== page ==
The dangers of cigarettes have been discussed in schools for years, even decades. Health class demonstrations that include photos of black lungs and individuals with half their faces eroded from oral cancer have not completely discouraged the smoking habit. Despite all of the anti-smoking propaganda, almost 4000 children aged 12 to 17 years light their first cigarette each day in the United States and about 1000 become daily smokers.1
This March marks the fifth anniversary of the death of a close relative who died in my home with hospice care. The underlying diagnosis was lung cancer secondary to habitual smoking that began in his teenage years. My children witnessed much of his end-stage suffering. Will this experience deter my children from future smoking? I have asked teenage patients, “Why do you smoke, when you’ve seen and heard all these bad things about smoking?” The most common response is, “I don’t know.” When I ask nonsmoking teens why they think their peers smoke, the most common response is, “They think they’re being cool.” Although the smoking teens themselves cannot explain why they smoke, research and common sense tells us that many influences lead to the smoking habit, including the media.
Just this past week, children’s health advocacy groups, including the American Academy of Pediatrics, spoke out about the need to eliminate smoking references in movies intended for young audiences and called for the requirement of an “R” rating when tobacco use is included in a movie.2 The recent impetus for the “R” rating is the release of a new animated film that includes some tobacco-using characters. It is obvious that cigarettes and children’s cartoons are a careless combination. Cigarettes don’t belong in children’s cartoons, nor does violence or sexual innuendos. Other story features such as revenge and traumatic deaths are not so child-friendly; however, they often make an appearance in kid flicks. These probably help keep the interest of the adults who must pay for the tickets and sit through the hour and a half production. An “R” rating on films that include such features may very well deter filmmakers from producing these films, if it will prevent parents from spending their hard earned cash at the theater.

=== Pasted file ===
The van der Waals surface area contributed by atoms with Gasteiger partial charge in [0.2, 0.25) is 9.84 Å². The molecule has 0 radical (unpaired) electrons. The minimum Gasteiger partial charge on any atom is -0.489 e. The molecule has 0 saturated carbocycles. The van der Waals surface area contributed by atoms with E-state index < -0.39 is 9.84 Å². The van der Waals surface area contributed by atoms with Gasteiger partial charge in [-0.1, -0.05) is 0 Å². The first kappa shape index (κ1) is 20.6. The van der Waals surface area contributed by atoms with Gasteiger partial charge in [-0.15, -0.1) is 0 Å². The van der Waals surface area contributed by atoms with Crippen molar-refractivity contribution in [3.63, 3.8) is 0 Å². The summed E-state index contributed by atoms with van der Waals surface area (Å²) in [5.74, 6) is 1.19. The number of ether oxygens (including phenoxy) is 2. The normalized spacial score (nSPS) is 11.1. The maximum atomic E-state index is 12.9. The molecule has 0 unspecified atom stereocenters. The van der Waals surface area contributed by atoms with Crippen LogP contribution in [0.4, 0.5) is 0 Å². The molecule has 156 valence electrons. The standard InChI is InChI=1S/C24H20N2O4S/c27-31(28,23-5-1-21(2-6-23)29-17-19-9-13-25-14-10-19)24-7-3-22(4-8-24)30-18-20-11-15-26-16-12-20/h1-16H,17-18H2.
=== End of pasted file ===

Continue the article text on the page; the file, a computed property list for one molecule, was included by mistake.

I am not convinced, though, that the “R” rating solely for the inclusion of smoking references would deter parents. Perhaps our efforts should be put towards the “R” of Research or Reading reviews? We can encourage parents to do a little research about the particular movie and—after knowing what exposures will be encountered—decide whether it is acceptable viewing material for their children. Whether the young child views a cartoon character light up a cigarette or spies a teen or adult take a puff on the sidelines at a soccer game, the opportunity to dialogue with children about the badness of choosing to smoke—or do other objectionable behaviors depicted on the big screen or in real life—should not be wasted.
1. Garrett BE, Dube SR, Trosclair A, et al. Cigarette smoking-United States, 1965-2008. MMWR. 2011; 60:109-113. Available at: http://www.cdc.gov/mmwr/pdf/other/su6001.pdf. Accessed March 9, 2011.
2. American Academy of Pediatrics. AAP News Room. Paramount’s Rango, PG with Smoking, Poses Risk to Children. Available at: http://www.aap.org/advocacy/releases/rangorelease3811.htm. Accessed March 9, 2011.